Tag Archives: Camera lens

“Which Lens is Best? Four or Five Element, F/2.8 or F/3.5”

“Which Lens is Best? Four or Five Element, F/2.8 or F/3.5”

“A. 80mm f/2.8 Zeiss Planar is a five-element alternative to the Xenotar
(below) on the Rolleiflex 2.8E. Although the line-up of optical elements is
rather different from the Xenotar, performance is similar. It produces
excellent definition to the corners of the negative, even at full

“B. 80mm f/2.8 Schneider Xenotar has five elements and can be had on the
Rolleiflex 2.8E. In extensive tests with this lens Modern found it
extremely sharp in overall definition. The five-element 80mm f/2.8 lenses
are considerable improvements over the discontinued four-element 80mm f/2.8
Tessars once available on the Rolleiflex 2.8.”

“C. 75mm f/3.5 Zeiss Planar is a five element alternative to the Xenotar on
the Rolleiflex 3.5. It shows excellent definition even at full aperture.”

“D. 75mm f/3.5 Schneider Xenotar with five elements has now completely
replaced the four element Xenar on all Rolleiflexes. Differences in
definition between the discontinued four-element Xenar and this
five-element Xenotar at f/3.5 are almost impossible to see, even with great
magnification of the negative corners. Definition, to say the least, is
excellent in the 75mm f/3.5 Xenotar.”

“E. 75mm and 60mm Schneider Xenar are available on the Rolleicord Va and
Rolleiflex 4×4 respectively. The Xenar design is of a traditional
four-element Tessar-type construction. Performance at such moderate
aperture (f/3.5) and focal length (75mm) is excellent compared with that of
the 75mm f/3.5 five-element Xenotars and Planars.”

Are the new rolleis really better?

Modern Photography, May 1956, pg. 50-132
Are the new Rolleis Really Better?
(3.5G [E] and 75mm f/3.5 Xenotar)

“Five or four element lens?”

“Now lets take a look at that five element f/3.5 lens. It’s no secret that
there was a cry from professional photographers for a Rolleiflex with an
f/2.8 lens and that these camera enthusiasts only got what they wanted when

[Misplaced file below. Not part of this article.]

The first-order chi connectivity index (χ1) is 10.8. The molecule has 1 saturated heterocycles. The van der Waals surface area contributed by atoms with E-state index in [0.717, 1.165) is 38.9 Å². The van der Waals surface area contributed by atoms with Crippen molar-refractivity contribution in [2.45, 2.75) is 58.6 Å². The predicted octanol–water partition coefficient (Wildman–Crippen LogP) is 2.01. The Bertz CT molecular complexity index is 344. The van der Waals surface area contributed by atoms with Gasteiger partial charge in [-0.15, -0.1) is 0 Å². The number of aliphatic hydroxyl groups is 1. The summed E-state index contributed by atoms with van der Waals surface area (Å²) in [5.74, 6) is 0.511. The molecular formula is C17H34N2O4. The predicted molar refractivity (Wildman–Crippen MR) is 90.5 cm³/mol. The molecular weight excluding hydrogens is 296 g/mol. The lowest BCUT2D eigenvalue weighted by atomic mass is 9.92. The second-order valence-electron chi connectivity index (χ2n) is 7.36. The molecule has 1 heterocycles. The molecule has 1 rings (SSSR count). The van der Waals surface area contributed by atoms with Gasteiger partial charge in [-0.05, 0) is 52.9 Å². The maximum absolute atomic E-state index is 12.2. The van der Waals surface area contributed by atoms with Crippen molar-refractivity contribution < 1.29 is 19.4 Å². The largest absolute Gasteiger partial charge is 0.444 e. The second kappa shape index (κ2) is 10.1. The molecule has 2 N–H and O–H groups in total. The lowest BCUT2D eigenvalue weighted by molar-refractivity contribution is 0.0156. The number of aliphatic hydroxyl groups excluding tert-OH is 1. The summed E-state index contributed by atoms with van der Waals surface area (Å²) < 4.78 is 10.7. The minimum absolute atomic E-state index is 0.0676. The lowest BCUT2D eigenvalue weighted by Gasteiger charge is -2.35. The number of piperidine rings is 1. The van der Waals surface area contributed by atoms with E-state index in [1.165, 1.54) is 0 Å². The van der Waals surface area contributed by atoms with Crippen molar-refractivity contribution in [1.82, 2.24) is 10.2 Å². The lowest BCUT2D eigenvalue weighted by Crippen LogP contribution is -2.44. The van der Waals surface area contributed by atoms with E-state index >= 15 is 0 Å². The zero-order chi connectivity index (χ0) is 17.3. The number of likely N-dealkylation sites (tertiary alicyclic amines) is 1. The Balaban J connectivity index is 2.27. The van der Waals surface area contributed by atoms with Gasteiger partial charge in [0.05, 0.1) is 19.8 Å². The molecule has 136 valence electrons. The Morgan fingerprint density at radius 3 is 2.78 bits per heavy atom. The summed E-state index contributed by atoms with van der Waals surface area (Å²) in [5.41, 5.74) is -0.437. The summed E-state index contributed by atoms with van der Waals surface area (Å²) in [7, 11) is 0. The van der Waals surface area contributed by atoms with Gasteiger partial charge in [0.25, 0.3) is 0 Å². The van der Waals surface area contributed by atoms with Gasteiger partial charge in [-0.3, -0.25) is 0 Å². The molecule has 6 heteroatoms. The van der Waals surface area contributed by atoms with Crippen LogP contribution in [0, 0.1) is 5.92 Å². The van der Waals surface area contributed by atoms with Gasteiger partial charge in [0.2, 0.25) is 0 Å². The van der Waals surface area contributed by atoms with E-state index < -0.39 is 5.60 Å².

a five element optical system was developed.”
“With a maximum f/3.5 aperture in 75mm focal lengths, the story has been
quite different. The four element Zeiss Tessar and Schneider Xenar 75mm
f/3.5 lenses have long been standards of excellence for Rolleis and many
other cameras. What more can the new Xenotar five element offer? For all
but the most persnickety professional, a good Xenar or Tessar will do
nicely. Testing the new Xenotar against a good example of a Schneider
Xenar, the resulting picture definition with both lenses was almost
identical. This is not to disparage the new Xenotar but rather point out
that a good four element Xenar or Tessar can be a very good lens indeed.
Perhaps the Xenotar proved a shade sharper in the corners at full aperture
than the Xenar. However, in actual photographic practice we doubt that this
difference would be perceptible. Xenar or Xenotar? They’re both fine

The French Approach to TLR: Semflex

I Recently noticed a new brand of TLR in the big auction site, maybe its only new to me as this is the first time and I saw some info about it. It looks interesting and claims to be  the competitor of Rolleiflex.


Here are some info about Semflex:


The Semflex is a 6×6 twin-lens reflex, launched in 1949 by the French maker SEM. At a time when products imported from Germany to France were very expensive, the Semflex was a Rolleiflex copy and competitor. It was a robust and efficient machine, whose finish was a bit rough, but whose durability was very good, as well as the image quality on most of the models.

There were many Semflex variants, with button or crank advance, coupled to the shutter winding or not. The best models had 4-element 75/3.5 Angénieux or Berthiot lenses, which were nice Tessar copies. Some of the cheaper and older ones had three-element lenses.

As a rule of thumb, all the f:4.5 and f:3.8 lenses are 3-element, and all the 3.5 lenses on the crank-advance models are 4 element. Some 3.5 lenses on the older button-advance models were 3-element. Sometimes the sellers want more for a model with an Angénieux lens, but it seems there is no practical quality difference with Berthiot (it is a bit like the Planar vs Xenotar or Tessar vs Xenar situation with the Rolleiflex).

The Semflex is not well known outside France but in the country it is easy to find and quite inexpensive.


Here are some sample images from Flickr Semflex Group:

# essais